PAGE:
A coverage bust left receiver Randy Moss all alone for a 14-yard touchdown pass, tight end Vernon Davis was seen running free for a 29-yard reception, and running back Frank Gore turned the corner late for an all-too-easy 23-yard TD run.

San Francisco was sharp and efficient in compiling 377 total yards. Quarterback Alex Smith was calm and comfortable, completing 20 of 26 passes on his way to a 125.6 passer rating.

Outside observers were questioning whether the Packers were in for another long year on defense, whether anything or anyone was going to prevent a repeat of the never-ending hemorrhage of yardage and big plays from 2011.

Immediately after the game, a 30-22 Packers loss, the players insisted the defense would get better, that it wouldn’t be the same story from the prior year, and they were right. The Packers finished the regular season ranked 11th in both yards allowed and points allowed, impressive improvements from the year before.

So, what changed? Mainly two things – communication and experience, and they went hand in hand.

“Every rep you get together as a team, the communication errors go down, and the missed assignments,” linebacker A.J. Hawk said. “Our defense is very keyed on communication between each other, and if you’re not all on the same page, bad things can happen.”

In part, that’s what led to Week 1 looking an awful lot like the previous season, with big plays gashing the defense. But the communication steadily improved.

Players who received a call or check on the field began relaying it back to the source, to emphasize they heard and understood it. That’s not always possible in the fast-paced heat of battle, but when time allowed, it became the procedure.

“Everyone knows what’s going on out there, everyone’s understanding the defense,” cornerback Tramon Williams said. “It’s a whole lot better than it was. We put a lot of focus on it.”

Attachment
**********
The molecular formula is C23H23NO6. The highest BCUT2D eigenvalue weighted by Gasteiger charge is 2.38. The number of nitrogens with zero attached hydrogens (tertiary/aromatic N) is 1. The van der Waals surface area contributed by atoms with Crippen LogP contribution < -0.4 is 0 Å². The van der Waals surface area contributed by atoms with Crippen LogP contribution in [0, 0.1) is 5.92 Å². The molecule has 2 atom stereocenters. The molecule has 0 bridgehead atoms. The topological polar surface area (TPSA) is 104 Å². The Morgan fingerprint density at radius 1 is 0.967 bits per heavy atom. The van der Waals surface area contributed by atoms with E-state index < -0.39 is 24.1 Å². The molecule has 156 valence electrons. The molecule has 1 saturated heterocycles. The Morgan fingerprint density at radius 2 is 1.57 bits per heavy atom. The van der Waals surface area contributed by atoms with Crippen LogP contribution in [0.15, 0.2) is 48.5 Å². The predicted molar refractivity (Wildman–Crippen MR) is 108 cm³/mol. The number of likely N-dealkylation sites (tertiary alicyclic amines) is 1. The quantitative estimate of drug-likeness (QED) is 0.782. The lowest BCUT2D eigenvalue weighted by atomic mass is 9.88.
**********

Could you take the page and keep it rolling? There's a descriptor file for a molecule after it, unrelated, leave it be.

The Packers also emphasized bringing along all the young defenders they threw into the fire early. The first two draft picks, Nick Perry and Jerel Worthy, would eventually get hurt, and they’re not around for the playoffs.

But cornerback Casey Hayward grew into a playmaker, outside linebacker Dezman Moses added to the pass rush, defensive lineman Mike Daniels found a role in the sub packages, and safeties M.D. Jennings and Jerron McMillian became steady presences in the back end.

“We’ve grown a bunch since that first game,” Hawk said. “We’ve definitely taken some big steps since Week 1, but so have they.”

Indeed, the 49ers’ biggest change is the mobile and athletic Colin Kaepernick in place of the pocket passer, Smith. Kaepernick adds a running threat when the play breaks down and with a package of zone-read option calls involving running back Frank Gore.

Being assignment-sound against Kaepernick and his zone-read looks is critical.

“You can’t get nosy,” safety Morgan Burnett said. “You have to do your responsibility. If you have the running back, you have to stay on the running back. If you have the quarterback, you have to stay on the quarterback. Because if you get to guessing and just running around, they can make you pay for it.”

The 49ers also like to exploit mismatches with their two tight ends, Davis and Delanie Walker. Against the Packers in Week 1, Walker didn’t catch a pass, but since Kaepernick took over at QB in Week 11, Walker has 14 of his 21 receptions, 255 of his 344 yards and two of his three TDs.

“Those guys are not like your normal tight ends,” Burnett said. “They can split them out, and you really have to treat them like wide receivers, because they have speed like wide receivers. They’re a big factor in their offense.”

They are factors among the many the Packers must account for in this playoff showdown, but compared to Week 1, they’re all the more prepared to do so.

“They can cause some problems for you,” Hawk said. “But that’s why we’re here. That’s why there’s only eight (teams) left.”